No one appears to stop him. No one will know where Ponk has gone, except maybe Ranboo, who knew about the cell, but he seemed reasonably frightened enough to keep his mouth shut.
The Warden needs them to set their spawn at the cell, to make sure they can’t run and that the proceeding events won’t kill them. Like Dream’s former habit of swimming in lava, a bed trap will stop them from dying. To truly take a life it has to mean something.
This means nothing to him. This time there is no intention to kill, only to get those keycards. This is also a lie. This is a matter of fear and respect and submission. Everyone must fear him and the prison. Even Ponk.
The Warden had planned for this as well. Alongside the outer wall of the cell is the bed, the Warden gently places Ponk there, brushing a hand against their cheek before putting a few drops of a strength potion in their mouth. It takes a few minutes for them to stir, but the Warden is ready.
He wakes them up with a gentle, “hey, Ponkie. Why don’t you get some rest?”
Ponk is still groggy, but lets the Warden guide them, following the familiar. “Okay, Sammy...” So much trust surviving between sleep and awake.
Nothing about this feels cruel or personal to the Warden. Every act is procedural, gently guiding Ponk forward, whispering sweet pet names, it’s the act of honeying a trap. By the time Ponk is fully conscious, it’s too late. Their spawn is set.
“W-Wait– You– No no no– You can’t–” Ponk panics, trying to get up, but still not fully aware, pulling against the Warden’s previously gentle grip on their arm, now a vice holding them in place.
Yet again the Warden is reminded of how small Ponk is compared to him, terrified and stumbling back, trying to pull away, looking up at a cold mask, looking for their Sammy.
No more words needed, the Warden draws his sword, and completes the familiar act of cutting Ponk open.
There is no desire to kill here, no need for directionless brutality, it is purely clinical. So Ponk awakens, alive and exactly where the Warden had intended for them to go– within stone brick walls, a sheet of glass between them and the man they once might have loved.
The Warden walls in the spawn, ensuring they have nowhere to go. This will not be the last time they need to respawn. Not with what the Warden intends to do.
Ponk will understand soon enough. All of this is up to them to decide. They are responsible for their own suffering in what is to come.
“...Sam?” Ponk’s unsure voice reaches him through the door as he enters the antechamber. Ponk gets to their feet, not assessing their predicament, merely assessing him. “Hello..?”
“Why are you doing this?” Despite their efforts to keep a level head, the Warden can hear their voice shaking, wide eyes showing fear even from behind a mask.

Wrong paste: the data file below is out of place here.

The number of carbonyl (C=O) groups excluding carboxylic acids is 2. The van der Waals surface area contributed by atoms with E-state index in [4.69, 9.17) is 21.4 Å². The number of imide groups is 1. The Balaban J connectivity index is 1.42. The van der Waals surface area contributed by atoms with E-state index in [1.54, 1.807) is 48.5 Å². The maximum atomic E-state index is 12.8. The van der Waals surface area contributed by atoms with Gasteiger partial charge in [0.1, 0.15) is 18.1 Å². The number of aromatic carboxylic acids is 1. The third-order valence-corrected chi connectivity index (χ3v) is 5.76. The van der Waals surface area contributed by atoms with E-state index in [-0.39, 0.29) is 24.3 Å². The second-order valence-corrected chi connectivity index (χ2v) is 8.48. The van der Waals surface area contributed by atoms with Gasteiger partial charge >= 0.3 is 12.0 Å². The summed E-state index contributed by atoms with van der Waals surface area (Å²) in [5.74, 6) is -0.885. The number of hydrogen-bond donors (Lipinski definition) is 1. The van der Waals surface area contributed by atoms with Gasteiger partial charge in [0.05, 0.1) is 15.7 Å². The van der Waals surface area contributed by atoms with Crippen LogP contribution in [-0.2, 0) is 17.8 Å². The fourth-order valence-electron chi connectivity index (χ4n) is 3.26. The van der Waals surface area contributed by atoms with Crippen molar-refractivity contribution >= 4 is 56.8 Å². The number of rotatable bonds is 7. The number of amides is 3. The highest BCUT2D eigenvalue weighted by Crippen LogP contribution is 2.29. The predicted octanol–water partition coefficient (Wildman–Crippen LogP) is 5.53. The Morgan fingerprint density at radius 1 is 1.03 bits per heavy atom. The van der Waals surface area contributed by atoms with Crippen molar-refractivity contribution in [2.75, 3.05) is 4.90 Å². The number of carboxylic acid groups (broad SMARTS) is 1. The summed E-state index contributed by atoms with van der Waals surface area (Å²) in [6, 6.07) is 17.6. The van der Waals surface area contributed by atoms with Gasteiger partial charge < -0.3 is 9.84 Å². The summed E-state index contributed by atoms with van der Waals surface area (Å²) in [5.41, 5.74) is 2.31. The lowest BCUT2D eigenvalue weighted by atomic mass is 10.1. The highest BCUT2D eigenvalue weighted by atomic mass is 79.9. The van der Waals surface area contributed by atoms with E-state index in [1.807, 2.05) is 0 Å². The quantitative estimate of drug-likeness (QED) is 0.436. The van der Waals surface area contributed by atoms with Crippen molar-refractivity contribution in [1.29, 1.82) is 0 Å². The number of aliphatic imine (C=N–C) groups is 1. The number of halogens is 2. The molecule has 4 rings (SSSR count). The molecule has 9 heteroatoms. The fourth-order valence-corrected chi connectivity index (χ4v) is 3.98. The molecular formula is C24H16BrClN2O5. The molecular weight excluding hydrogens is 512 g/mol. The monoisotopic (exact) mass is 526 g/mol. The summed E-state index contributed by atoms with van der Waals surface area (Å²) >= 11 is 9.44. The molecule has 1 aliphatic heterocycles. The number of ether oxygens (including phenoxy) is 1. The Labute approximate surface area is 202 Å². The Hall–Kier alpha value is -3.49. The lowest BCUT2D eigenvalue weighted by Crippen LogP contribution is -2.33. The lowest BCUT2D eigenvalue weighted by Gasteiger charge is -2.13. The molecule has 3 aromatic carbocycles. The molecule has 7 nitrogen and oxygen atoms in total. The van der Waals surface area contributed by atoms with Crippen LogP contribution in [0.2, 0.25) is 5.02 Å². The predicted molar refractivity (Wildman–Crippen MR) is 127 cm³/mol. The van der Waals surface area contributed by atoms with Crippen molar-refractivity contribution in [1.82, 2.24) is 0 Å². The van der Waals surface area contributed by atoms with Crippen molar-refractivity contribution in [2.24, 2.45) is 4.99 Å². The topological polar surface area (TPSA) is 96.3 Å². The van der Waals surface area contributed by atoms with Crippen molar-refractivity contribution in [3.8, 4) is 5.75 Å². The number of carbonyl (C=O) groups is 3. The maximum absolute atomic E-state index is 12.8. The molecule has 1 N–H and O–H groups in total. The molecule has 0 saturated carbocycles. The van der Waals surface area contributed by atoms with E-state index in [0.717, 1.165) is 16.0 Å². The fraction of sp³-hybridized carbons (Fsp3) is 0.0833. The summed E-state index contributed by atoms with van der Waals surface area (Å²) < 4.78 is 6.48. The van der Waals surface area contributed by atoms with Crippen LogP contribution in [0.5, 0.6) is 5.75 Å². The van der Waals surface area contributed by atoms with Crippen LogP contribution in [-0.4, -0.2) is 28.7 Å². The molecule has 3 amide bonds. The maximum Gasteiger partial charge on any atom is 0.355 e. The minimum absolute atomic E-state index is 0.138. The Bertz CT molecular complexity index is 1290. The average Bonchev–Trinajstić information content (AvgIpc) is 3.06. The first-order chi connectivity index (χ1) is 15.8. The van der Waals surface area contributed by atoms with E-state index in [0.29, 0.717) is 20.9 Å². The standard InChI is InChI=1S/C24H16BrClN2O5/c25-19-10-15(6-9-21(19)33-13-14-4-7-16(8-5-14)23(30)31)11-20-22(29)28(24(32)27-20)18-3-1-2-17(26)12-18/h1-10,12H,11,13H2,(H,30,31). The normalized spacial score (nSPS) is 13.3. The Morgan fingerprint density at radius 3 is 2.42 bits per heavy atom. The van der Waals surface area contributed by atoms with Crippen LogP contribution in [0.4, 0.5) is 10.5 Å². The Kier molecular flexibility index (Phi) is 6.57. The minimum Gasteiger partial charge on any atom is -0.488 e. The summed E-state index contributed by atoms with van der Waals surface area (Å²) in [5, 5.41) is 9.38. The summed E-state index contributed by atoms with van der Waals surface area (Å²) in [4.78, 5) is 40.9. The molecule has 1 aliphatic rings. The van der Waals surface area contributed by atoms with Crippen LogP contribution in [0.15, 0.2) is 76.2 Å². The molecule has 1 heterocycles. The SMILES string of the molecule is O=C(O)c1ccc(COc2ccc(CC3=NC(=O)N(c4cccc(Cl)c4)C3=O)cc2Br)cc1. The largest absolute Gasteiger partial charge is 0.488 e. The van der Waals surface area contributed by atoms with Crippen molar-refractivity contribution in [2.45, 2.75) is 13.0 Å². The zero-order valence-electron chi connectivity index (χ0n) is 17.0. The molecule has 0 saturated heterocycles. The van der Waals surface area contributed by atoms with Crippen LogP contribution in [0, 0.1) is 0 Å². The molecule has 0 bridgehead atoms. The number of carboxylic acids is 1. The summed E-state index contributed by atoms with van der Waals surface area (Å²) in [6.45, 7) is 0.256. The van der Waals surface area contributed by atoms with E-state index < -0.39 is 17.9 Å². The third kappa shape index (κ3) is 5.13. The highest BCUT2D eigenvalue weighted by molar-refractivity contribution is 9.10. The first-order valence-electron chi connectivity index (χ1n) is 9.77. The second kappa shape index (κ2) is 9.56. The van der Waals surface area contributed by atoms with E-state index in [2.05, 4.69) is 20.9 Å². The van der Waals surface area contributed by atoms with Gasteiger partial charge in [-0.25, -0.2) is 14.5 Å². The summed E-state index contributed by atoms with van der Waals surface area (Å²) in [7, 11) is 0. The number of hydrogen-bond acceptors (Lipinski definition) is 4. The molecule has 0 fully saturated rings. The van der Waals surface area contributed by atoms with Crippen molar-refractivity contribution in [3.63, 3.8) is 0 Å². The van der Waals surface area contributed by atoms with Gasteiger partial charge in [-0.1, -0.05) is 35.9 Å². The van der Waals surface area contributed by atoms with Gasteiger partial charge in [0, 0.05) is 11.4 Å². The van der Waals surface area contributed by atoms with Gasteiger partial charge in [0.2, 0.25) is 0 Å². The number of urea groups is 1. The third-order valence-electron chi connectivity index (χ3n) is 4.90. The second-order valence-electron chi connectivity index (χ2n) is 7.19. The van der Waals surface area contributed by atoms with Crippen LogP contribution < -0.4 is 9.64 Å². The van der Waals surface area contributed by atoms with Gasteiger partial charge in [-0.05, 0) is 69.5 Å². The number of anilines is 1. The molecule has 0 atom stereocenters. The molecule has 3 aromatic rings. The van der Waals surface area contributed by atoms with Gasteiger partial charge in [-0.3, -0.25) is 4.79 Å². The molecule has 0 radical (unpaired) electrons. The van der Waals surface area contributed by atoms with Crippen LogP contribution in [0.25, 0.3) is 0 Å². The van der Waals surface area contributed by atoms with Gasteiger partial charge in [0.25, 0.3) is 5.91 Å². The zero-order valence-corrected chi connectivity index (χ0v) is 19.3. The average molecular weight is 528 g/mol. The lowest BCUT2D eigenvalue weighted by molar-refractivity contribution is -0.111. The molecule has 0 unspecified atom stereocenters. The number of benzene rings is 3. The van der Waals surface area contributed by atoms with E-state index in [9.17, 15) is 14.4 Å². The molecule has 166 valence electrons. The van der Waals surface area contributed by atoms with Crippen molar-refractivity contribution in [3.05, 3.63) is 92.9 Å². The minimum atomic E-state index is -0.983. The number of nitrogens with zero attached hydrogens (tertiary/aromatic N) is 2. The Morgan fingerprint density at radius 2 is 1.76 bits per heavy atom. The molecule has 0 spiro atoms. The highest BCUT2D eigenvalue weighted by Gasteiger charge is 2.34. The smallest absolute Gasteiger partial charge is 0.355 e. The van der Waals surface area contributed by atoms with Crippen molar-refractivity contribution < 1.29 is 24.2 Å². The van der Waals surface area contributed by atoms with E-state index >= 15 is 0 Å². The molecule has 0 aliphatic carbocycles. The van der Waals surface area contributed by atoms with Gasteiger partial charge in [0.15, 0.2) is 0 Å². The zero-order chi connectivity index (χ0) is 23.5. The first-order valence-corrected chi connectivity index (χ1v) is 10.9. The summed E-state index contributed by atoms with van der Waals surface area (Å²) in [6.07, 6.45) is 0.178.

“You know why I’m doing this.”
“I-It’s just a stupid book!”
“Are you surprised to wake up here?” The Warden’s tone remains level, even as Ponk stammers over him.
“Y-Yes!” They turn, pressing against the walls far too close, staring at the dispensers above and behind them. “W-What is this?! Where am I?”
“This is your existence now.” The Warden speaks like he’s reading from a script, one drafted and practiced by Quackity far too many times. “It’s just you and me. Until you give me the books.”
“Sam, Sam, it’s just a book,” Ponk refocuses on him, trying to exchange fear for a lighter tone, teasing and too trusting. “Look, I didn’t do bad things like Dream, okay? Look at me, am I green? Nah, the only green one here is you.” The Warden can hear the nervous smile in their tone. Ponk still seems confident that there’s another way out of this.
“The only reason to steal those books is if you had the intention of trying to do something malicious that could let Dream out–”
“–which I will not let happen.”
“True, me and Dream, we’ve been friends for a long time, okay. Since day one!” Ponk paces the cell, stepping back and forth to the sheet of glass. “You know, the community house– you don’t remember that, alright? Don’t you think this is going a bit too far?”
The Warden’s neutrality dies for a moment under a spark of… something. Something almost like anger. The community house– you don’t remember that, alright? He didn’t linger in the past like Ponk. He knows first hand how much things can change.
“Look! You built this, for me? For your books? The prison has taken over your mind, Sam.” Ponk is looking for someone outside that sheet of glass who is no longer there.
The Warden ignores their pleading. “I went and did an inventory. I know that you have eleven more books. And neither of us are leaving here until you give me the other eleven.”
“Sam– you… don’t… know definitively that I have those books, alright? I could’ve sold them! Other people want Dream out, Sam–”
The Warden turns and presses a button to his right.
“Sam– Sam!” Ponk is pressed to the glass, watching him with unfiltered panic now. They turn around as they hear the redstone click, trying to back further into a corner but there’s nowhere to go as lava floods the cell. “Sam– y-you need to chill with this!”